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Former track and field athlete and nine-time Olympic gold medal recipient Carl Lewis (pictured right) has accused New Jersey Gov. Chris Christie (pictured left) of dropping a plan to appoint him as the state’s first physical fitness ambassador when he launched a campaign against a friend of the politician, reports N.J.com.

According to Lewis, the governor called him and allegedly tried to convince him not to run as a Democrat for state Senate in 2011 against Republican Sen. Dawn Addiego. Lewis claims he was informed that his potential appointment as “youth fitness ambassador” for the state of New Jersey would not come to pass if he ran. Lewis says Christie felt the post “was a carrot he could pull away. He called me and asked me to get out of the race. I said I would stay in the race. Then he killed the program and used his secretary of state and attorney general’s office to get me out of the race,” Lewis told N.J.com. “It’s a pretty clear parallel.”

Lewis withdrew from the Senate race after a court decided he did not meet a requirement for residency within the state. Lewis has since moved to Houston.

Did Gov. Christie use bully tactics against Lewis? The former Olympian told N.J.com, “I felt like he was trying to intimidate me, absolutely. But I definitely didn’t feel intimidated. It’s interesting, everyone calling him a bully. I don’t really see him as a bully. I see it more as someone who’s insecure, and he’s governor now and has got the power.”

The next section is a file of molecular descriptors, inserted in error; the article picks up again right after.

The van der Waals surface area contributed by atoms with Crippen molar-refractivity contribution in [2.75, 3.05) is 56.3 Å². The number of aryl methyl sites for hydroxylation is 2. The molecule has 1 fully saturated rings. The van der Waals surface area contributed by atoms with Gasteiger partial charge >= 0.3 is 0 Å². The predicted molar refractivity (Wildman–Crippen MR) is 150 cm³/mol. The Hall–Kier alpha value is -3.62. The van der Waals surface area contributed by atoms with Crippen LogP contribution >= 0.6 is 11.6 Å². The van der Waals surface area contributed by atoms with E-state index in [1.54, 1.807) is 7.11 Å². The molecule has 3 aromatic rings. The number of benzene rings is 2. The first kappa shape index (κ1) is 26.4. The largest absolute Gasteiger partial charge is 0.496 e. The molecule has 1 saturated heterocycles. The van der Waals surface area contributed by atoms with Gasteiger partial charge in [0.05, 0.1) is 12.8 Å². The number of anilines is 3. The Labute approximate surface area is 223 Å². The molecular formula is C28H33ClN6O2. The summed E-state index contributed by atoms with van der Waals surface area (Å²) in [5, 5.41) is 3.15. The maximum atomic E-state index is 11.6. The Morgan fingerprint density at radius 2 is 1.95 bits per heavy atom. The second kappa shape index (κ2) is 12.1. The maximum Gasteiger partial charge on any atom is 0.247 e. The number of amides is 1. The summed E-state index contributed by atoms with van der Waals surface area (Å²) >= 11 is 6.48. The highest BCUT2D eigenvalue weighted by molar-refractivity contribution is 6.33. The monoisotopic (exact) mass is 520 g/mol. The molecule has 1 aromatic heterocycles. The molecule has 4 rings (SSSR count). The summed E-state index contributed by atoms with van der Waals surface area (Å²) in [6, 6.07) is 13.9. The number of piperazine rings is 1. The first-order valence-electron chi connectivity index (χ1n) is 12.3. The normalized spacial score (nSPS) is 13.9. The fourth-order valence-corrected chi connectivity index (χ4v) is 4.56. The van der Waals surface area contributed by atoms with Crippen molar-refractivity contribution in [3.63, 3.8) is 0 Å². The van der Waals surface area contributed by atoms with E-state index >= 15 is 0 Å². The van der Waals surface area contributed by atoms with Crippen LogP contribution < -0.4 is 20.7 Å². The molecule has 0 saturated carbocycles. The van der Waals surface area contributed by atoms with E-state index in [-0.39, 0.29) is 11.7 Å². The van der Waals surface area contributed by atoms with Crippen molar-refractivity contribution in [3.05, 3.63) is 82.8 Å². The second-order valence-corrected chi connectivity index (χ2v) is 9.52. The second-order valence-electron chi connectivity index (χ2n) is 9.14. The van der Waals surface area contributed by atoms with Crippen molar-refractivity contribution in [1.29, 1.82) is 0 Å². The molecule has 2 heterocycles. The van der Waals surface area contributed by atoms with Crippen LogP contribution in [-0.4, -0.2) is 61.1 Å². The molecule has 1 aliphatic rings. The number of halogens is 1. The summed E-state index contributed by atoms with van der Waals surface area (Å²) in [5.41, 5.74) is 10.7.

Christie spokesperson, Michael Drewniak denied at the time that the governor tried to dissuade Lewis from running for the Senate spot. “Absolutely, positively not. And anybody who says otherwise is lying,” Drewniak told The Star-Ledger at the time.

Today, Drewniak contends that Lewis was kicked off the ballot based on his residency issues. Yet according to N.J.com, the Christie administration reportedly spent $78,000 in attorney staff time to remove Lewis from the ballot, as stated in public records.

Now the Christie administration is embroiled in a scandal that suggests top aides orchestrated traffic jams around the George Washington Bridge in Fort Lee, N.J., last year to punish that town’s mayor for not endorsing the governor for reelection. Christie, a potential presidential candidate in 2016, denies any knowledge of such a scheme and has fired or sought resignations from key appointees and political associates.

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